• Asymmetric information and employment: evidence from the U.S. banking sector.

      Apergis, Nicholas; Fafaliou, Irene; Stefanitsis, marinos; University of Piraeus; University of Piraeus; National Bank of Greece (Elsevier., 2016-09-22)
      The goal of this paper is to analyze and assess the role of asymmetric information for employment performance in the case of the U.S. banking industry. To this end, the analysis performs a number of methodological approaches, such as panel cointegration and long- and short-run panel causality, spanning the period 2000–2013. The findings provide evidence that asymmetric information exerts a negative effect on employment. The results remain robust after the implementation of further checks.
    • The determinants of business start-ups in tertiary education: evidence for Greece through a panel data approach

      Apergis, Nicholas; Fafaliou, Irene; University of Piraeus; University of Piraeus (Springer, 2011-12-03)
      Up to now there is no consensus in the relevant literature on the exact factors that lead a student to entrepreneurship. In addition, evidence on differences in the entrepreneurial activity among regions and, even more, in the entrepreneurial education provided by individual universities, within the same region, call for context-specific longitudinal studies. The primary objective of this paper is to provide evidence on the determinants that influence the propensity of young students of a Greek University to establish a new business venture. The methodological approach employed is based on a questionnaire survey collecting data from 1,500 students, spanning the period 2005–2010. Data has been processed through the use of a panel cointegration and panel causality methodology. The empirical findings entail useful insights on students’ attitudes and perceptions of entrepreneurship.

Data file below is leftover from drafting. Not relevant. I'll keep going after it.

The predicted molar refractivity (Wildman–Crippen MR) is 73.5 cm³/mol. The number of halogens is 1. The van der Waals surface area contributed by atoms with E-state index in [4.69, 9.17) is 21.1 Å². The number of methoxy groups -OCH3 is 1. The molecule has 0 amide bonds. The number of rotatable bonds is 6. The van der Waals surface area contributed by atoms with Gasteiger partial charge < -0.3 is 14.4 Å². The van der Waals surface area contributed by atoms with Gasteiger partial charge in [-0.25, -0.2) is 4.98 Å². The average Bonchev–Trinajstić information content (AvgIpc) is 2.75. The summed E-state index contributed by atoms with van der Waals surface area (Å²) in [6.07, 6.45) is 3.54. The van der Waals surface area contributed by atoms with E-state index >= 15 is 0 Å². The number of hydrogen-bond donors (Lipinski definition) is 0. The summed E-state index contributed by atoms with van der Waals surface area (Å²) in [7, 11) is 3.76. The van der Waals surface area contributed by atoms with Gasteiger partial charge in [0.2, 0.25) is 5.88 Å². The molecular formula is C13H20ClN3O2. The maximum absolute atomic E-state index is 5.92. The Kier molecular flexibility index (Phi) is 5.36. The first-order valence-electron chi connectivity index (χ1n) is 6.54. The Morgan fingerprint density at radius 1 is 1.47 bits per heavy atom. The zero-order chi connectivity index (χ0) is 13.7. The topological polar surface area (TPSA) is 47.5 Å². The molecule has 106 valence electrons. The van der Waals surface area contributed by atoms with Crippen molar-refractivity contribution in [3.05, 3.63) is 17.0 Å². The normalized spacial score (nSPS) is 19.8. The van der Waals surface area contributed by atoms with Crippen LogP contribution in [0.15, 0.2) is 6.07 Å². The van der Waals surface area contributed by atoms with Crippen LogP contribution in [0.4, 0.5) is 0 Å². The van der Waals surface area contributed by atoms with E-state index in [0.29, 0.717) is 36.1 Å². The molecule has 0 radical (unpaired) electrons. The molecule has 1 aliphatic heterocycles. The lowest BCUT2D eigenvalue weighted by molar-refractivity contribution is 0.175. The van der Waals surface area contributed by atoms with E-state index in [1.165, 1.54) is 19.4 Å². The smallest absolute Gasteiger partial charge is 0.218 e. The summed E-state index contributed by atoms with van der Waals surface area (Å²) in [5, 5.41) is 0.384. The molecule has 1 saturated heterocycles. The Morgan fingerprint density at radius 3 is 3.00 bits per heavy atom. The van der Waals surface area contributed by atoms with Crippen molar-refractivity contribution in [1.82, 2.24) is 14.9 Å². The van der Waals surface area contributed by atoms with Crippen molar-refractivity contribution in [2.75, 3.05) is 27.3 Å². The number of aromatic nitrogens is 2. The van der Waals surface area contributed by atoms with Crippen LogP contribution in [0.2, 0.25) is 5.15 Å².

• The determinants of business start-ups in tertiary education: evidence for Greece through a panel data approach.

      Apergis, Nicholas; Fafaliou, Irene; University of Piraeus (Springer, 2011-12-03)
      Up to now there is no consensus in the relevant literature on the exact factors that lead a student to entrepreneurship. In addition, evidence on differences in the entrepreneurial activity among regions and, even more, in the entrepreneurial education provided by individual universities, within the same region, call for context-specific longitudinal studies. The primary objective of this paper is to provide evidence on the determinants that influence the propensity of young students of a Greek University to establish a new business venture. The methodological approach employed is based on a questionnaire survey collecting data from 1,500 students, spanning the period 2005–2010. Data has been processed through the use of a panel cointegration and panel causality methodology. The empirical findings entail useful insights on students’ attitudes and perceptions of entrepreneurship.